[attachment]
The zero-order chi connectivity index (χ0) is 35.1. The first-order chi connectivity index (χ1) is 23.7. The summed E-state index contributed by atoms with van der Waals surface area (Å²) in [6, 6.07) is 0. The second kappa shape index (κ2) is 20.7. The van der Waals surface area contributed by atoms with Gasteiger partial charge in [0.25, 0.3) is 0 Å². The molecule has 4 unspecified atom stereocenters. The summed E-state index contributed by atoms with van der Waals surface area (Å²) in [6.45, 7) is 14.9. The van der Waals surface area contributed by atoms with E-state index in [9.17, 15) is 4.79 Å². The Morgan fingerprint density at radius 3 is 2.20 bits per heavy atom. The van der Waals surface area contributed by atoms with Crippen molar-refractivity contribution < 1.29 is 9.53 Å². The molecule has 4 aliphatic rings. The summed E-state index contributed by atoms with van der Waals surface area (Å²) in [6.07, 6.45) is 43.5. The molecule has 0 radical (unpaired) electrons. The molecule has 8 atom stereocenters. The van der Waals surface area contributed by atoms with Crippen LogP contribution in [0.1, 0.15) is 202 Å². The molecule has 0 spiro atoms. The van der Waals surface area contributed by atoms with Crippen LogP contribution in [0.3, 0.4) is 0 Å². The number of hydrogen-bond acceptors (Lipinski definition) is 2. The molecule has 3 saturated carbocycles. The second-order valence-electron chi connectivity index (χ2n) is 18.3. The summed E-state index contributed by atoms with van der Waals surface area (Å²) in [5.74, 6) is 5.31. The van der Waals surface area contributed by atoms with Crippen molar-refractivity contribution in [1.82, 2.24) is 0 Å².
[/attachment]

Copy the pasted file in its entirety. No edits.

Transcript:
The zero-order chi connectivity index (χ0) is 35.1. The first-order chi connectivity index (χ1) is 23.7. The summed E-state index contributed by atoms with van der Waals surface area (Å²) in [6, 6.07) is 0. The second kappa shape index (κ2) is 20.7. The van der Waals surface area contributed by atoms with Gasteiger partial charge in [0.25, 0.3) is 0 Å². The molecule has 4 unspecified atom stereocenters. The summed E-state index contributed by atoms with van der Waals surface area (Å²) in [6.45, 7) is 14.9. The van der Waals surface area contributed by atoms with E-state index in [9.17, 15) is 4.79 Å². The Morgan fingerprint density at radius 3 is 2.20 bits per heavy atom. The van der Waals surface area contributed by atoms with Crippen molar-refractivity contribution < 1.29 is 9.53 Å². The molecule has 4 aliphatic rings. The summed E-state index contributed by atoms with van der Waals surface area (Å²) in [6.07, 6.45) is 43.5. The molecule has 0 radical (unpaired) electrons. The molecule has 8 atom stereocenters. The van der Waals surface area contributed by atoms with Crippen LogP contribution in [0.1, 0.15) is 202 Å². The molecule has 0 spiro atoms. The van der Waals surface area contributed by atoms with Crippen LogP contribution in [0.3, 0.4) is 0 Å². The number of hydrogen-bond acceptors (Lipinski definition) is 2. The molecule has 3 saturated carbocycles. The second-order valence-electron chi connectivity index (χ2n) is 18.3. The summed E-state index contributed by atoms with van der Waals surface area (Å²) in [5.74, 6) is 5.31. The van der Waals surface area contributed by atoms with Crippen molar-refractivity contribution in [1.82, 2.24) is 0 Å².